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Shipments of smartphones in China, including both international and domestic brands, appear to be moderating after two months of rebounding from earlier coronavirus impacts.
In a note to investors seen by AppleInsider, JP Morgan analyst Samik Chatterjee says that smartphone shipments in China appear to be leveling out following two months of strong rebounds from coronavirus-related drops in March and April. Chatterjee has drawn his conclusions from smartphone shipment data for the month of May released by the state-controlled China Academy of Information and Communications Technology (CAICT).
Specifically, Chatterjee notes that overall smartphone shipments in China fell 12% year-over-year to 33 million units in May. More specifically, Domestic Chinese smartphone shipments declined 11% and international brand shipments fell 15% in that period.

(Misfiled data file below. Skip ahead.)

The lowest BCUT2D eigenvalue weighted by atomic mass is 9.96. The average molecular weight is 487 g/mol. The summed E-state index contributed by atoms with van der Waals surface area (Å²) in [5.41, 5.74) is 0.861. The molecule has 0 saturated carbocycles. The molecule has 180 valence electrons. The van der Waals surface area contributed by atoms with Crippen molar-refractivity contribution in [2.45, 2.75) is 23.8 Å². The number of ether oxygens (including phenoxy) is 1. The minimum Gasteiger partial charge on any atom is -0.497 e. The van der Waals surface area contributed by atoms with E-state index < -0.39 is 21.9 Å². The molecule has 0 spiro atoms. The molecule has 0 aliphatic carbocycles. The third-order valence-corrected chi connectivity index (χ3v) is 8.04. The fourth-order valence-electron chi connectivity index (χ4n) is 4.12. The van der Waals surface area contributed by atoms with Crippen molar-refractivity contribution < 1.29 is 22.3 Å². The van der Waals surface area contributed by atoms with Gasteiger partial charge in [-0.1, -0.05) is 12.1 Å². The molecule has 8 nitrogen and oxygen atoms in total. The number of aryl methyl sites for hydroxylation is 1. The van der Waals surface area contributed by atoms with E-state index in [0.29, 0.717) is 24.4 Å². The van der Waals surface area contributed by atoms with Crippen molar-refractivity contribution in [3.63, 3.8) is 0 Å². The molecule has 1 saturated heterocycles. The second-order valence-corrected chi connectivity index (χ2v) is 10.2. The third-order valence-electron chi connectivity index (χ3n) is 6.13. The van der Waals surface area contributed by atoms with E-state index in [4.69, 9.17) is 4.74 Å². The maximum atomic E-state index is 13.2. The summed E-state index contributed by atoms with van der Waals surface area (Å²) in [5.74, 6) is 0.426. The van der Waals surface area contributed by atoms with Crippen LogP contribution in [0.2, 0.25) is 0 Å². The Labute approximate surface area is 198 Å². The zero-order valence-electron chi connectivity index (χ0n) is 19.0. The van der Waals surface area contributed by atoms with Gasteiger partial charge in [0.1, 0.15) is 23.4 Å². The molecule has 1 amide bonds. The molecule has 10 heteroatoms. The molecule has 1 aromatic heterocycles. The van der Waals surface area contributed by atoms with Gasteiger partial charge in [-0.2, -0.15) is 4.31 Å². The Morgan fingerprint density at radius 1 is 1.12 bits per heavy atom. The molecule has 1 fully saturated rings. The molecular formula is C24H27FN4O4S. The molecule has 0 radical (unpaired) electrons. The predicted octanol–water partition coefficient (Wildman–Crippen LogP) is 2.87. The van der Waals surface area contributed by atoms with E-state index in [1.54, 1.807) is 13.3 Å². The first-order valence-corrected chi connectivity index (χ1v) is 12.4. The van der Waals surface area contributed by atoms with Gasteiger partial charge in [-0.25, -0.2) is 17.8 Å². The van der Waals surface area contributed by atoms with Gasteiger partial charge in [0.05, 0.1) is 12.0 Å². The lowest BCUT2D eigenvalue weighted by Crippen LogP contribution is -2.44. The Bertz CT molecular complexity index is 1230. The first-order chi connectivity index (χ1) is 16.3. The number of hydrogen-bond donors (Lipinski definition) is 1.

Breaking those numbers down further, CAICT data shows that international smartphone shipments dropped from 3.7 million units in April to 2.8 million units in May — a 24% decline.
International shipments clocked in at 2.9 million units in March, half a million units in February, and 2.5 million units in January. Data shows that foreign smartphone brands are still up 4% on a year-to-date basis.
The overall "weakness" in the month of May leads Chatterjee to theorize that smartphone recoveries for the past two months were "likely partly assisted by pent-up demand in the region from the earlier months."
"In hindsight, the challenges in driving a straight line V-shaped recovery in volumes is likely one of the drivers leading to third-party online retailers to take price cuts on iPhone recently," the analyst wrote.
China is a critical market for Apple. Chatterjee has long maintained that COVID-19's effects on smartphone shipments is a temporary speed bump for Apple.